Q: Who do you draw inspiration from: artistically speaking (artists, philosophers, writers, musicians, etc.…)?
A: Hmmm…. There aren’t any specific people that come to mind. I work at Peters Valley School of Craft and my job puts me in the thick of the fine craft scene all the time. I’m constantly surrounded by makers and I think it’s safe to say that seeing multiple artist presentations on a weekly basis, watching students come through to experiment and create, and working on issues within the field, etc.…. definitely influences and inspires me. I get something from each bit of exposure that I have, which no doubt comes into my work in subtle ways.
Q: How did you come to work with textiles and fibers? What is it about this material and process that drew you in and continues to provoke your interest?
A: I’m definitely drawn to the self-soothing repetitive processes that exist in fiber techniques. I hear a lot of people say the same. The looping process that I use is very meditative and allows me to zone out and get lost in thought as I’m working. I love other techniques and materials too, but I always come back to looping. The technique has limitless potential and I’ve merely scratched the surface.
Q: I was reading an interview where you noted, “I’ve always loved hardware stores and anything that you can buy in bulk or buy in a bin or buy by the pound.” At what point did you begin to add in everyday materials such as wire, steel washers, joiner biscuits to your work?
A: I grew up going to hardware stores and junk shops with my parents and looking at anything and everything as an art material. My mother is an artist and saw things in a different way than most people and passed that gift on to me. My father used to rig things together and anything was potentially useful for a task. I always loved the look of multiples in bins and the textures they create. I also never held back from trying things when it came to creating art. I didn’t second guess grabbing for an odd material or two. I just went for it. There is a great quote that goes something like, “Trust that little voice inside your head that says ‘wouldn’t it be interesting if…?’ and then do it.” That’s how I’ve always been when it comes to artwork. Not so much in my personal life BTW. When I was first learning to weave on a loom I was constantly adding washers and other random things onto the warp and weft. When I was first learning how to make felt I was adding steel wool into it to see how the rust would change the material. I guess my entire life I’ve been taking random things and combining them in strange ways.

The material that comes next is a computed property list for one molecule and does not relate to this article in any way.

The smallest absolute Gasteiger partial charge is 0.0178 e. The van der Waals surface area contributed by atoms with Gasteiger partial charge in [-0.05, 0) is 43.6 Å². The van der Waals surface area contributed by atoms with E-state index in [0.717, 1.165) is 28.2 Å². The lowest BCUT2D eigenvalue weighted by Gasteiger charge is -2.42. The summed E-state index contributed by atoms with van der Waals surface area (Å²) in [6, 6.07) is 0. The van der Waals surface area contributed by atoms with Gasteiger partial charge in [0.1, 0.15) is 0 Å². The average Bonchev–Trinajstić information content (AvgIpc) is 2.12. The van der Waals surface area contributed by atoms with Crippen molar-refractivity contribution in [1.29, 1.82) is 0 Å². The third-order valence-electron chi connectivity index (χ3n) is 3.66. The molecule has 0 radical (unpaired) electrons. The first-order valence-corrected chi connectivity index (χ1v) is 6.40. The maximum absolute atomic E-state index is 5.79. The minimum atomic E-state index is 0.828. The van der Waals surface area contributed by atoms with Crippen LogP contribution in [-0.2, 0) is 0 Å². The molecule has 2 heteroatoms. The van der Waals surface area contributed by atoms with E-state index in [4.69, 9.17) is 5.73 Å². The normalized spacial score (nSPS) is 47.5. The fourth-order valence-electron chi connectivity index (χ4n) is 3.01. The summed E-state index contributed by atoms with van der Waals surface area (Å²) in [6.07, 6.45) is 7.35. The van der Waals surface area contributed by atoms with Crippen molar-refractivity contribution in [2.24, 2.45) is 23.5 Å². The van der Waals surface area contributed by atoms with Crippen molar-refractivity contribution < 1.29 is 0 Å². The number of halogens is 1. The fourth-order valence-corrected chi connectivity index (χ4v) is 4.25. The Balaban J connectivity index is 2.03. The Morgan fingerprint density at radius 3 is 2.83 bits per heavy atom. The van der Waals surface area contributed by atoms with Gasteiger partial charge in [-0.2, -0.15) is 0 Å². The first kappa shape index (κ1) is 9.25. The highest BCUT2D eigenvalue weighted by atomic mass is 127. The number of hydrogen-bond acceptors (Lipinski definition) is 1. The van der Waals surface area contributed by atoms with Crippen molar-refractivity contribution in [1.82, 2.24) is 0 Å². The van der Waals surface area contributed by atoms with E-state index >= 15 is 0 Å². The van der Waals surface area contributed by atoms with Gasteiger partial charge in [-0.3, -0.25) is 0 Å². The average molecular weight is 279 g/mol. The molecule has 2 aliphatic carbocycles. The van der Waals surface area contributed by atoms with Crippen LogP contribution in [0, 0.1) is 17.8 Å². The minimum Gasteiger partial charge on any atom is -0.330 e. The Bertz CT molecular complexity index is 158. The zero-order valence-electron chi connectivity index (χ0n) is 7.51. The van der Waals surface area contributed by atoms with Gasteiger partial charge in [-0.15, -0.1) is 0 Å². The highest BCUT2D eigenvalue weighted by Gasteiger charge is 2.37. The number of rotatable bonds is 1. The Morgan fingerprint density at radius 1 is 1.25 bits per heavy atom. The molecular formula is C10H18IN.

Q: Celestial Navigation is a fantastic example of your unique use of materials to imply complex conceptual ideas: the notion of concentric circles reaching out and into infinity, layers and layers multiplying and reproducing without end, and being able to reach in and through the piece adds another direction altogether. Can you speak about your ideas going into this piece and what it represents for you?